The Case for UCF to the Big East
Recently, the Big East announced that it wishes to add six football teams to its conference, bringing the conference up to twelve participating football teams. Several schools have been touted as being sought after by the Big East for this purpose, including the University of Central Florida. When looking at the business aspects of this move, it’s clear why the Big East has its eyes on UCF.
Arguably one of the biggest factors the Big East is concerned with when extending invitations to universities to join the conference, is that it maintains its BCS Automatic Qualifier status. UCF is poised to assist the Big East in accomplishing this.
Last season, the UCF Knights finished ranked 25th in the BCS standings. Although this season the Knights only have a 3-3 record, their success last season arguably depicts that they are a football team to contend with and someone who will help the Big East maintain its BCS AQ status.
While the Big East has formerly been known as a basketball powerhouse conference, the fact that the conference is specifically seeking out institutions to create a 12-team football conference depicts a shift in its sport of choice.
UCF boasts football revenue that is on par with other Big East schools. The following depicts conference and institution football revenue for the fiscal period between July 1, 2009 through June 30, 2010:
Big East: $18.8M
UCF’s football revenue during this time period was greater than other Big East school’s, including UConn, whose football revenue was $14,400,371.00. Additionally, another school the Big East reportedly has its eyes on–the University of Houston–only had football revenue of $7,719,733.00 during the period.
Thus, UCF’s football revenue puts it on par with other schools presently in the Big East and those set to join the conference.
As noted above, the Big East has been known for some time as one of the biggest basketball contenders in the NCAA tournament. The Big East Tournament hosted at Madison Square Garden has always drawn a loyal basketball-loving crowd. With the defecting by Syracuse and Pitt to the ACC, the Big East arguably loses some of its basketball prowess. However, the conference remains a basketball talent hotbed, as teams such as UConn, Georgetown, Louisville and Marquette continue to be conference members.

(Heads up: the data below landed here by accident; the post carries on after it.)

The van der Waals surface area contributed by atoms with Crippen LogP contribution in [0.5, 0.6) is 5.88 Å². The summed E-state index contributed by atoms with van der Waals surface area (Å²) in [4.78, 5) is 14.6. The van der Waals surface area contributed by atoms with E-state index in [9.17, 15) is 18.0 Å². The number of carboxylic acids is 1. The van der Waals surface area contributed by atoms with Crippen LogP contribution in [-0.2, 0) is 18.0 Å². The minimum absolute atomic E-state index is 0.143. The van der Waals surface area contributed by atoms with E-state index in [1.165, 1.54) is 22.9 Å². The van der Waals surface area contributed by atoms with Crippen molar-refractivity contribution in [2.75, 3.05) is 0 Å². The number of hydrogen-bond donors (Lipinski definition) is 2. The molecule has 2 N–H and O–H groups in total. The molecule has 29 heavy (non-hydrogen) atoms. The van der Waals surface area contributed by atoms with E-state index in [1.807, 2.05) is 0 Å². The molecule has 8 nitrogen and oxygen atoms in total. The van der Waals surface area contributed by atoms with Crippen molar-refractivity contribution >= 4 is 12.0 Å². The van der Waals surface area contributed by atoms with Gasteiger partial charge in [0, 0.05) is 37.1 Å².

While UCF isn’t on the same level in terms of basketball talent as these schools, it will likely be able to compete. The Knights made the NCAA tournament in 2005.
Additionally, during the 2009-10 fiscal year, UCF’s men’s basketball team actually turned a profit. As seen here, this is not something that every basketball team accomplishes. The fact that UCF turns a profit in men’s basketball is arguably attractive to the Big East, as it was the only conference to make more money from March Madness than the BCS during the 2008-09 and 2009-10 fiscal years.
UCF’s facilities are set for the big stage.
The Knights’ football team competes in the Bright House Networks Stadium, which is the nation’s newest college football stadium. The stadium is a 24-acre, 45,301 seat state-of-the-art facility. The stadium was built as part of a $60 million construction project, which also included building practice fields for the Knights’ football, soccer and baseball teams.
The Knights’ basketball team also is sitting pretty in terms of its facility. Basketball games tip-off in the UCF Arena, which opened its doors in the 2007-08 season. This arena can seat 10,000 fans.
Orlando is a huge market that the Big East would be smart to tap into.
While Orlando has the third-largest media market in Florida (behind Tampa and Miami), it is still the 19th-largest in the United States.
Additionally, in terms of licensing opportunities and merchandise sales, UCF is a great target. The school is the second-largest in terms of enrollment, after Arizona State University. In 2009-10, UCF received $3.3 million in revenue from licensing, royalties, advertising and sponsorship. This number surpassed that earned by other schools in its current conference, including UAB, East Carolina and Memphis, by up to $2 million.
All in all, numerous factors make UCF a very favorable candidate for Big East expansion.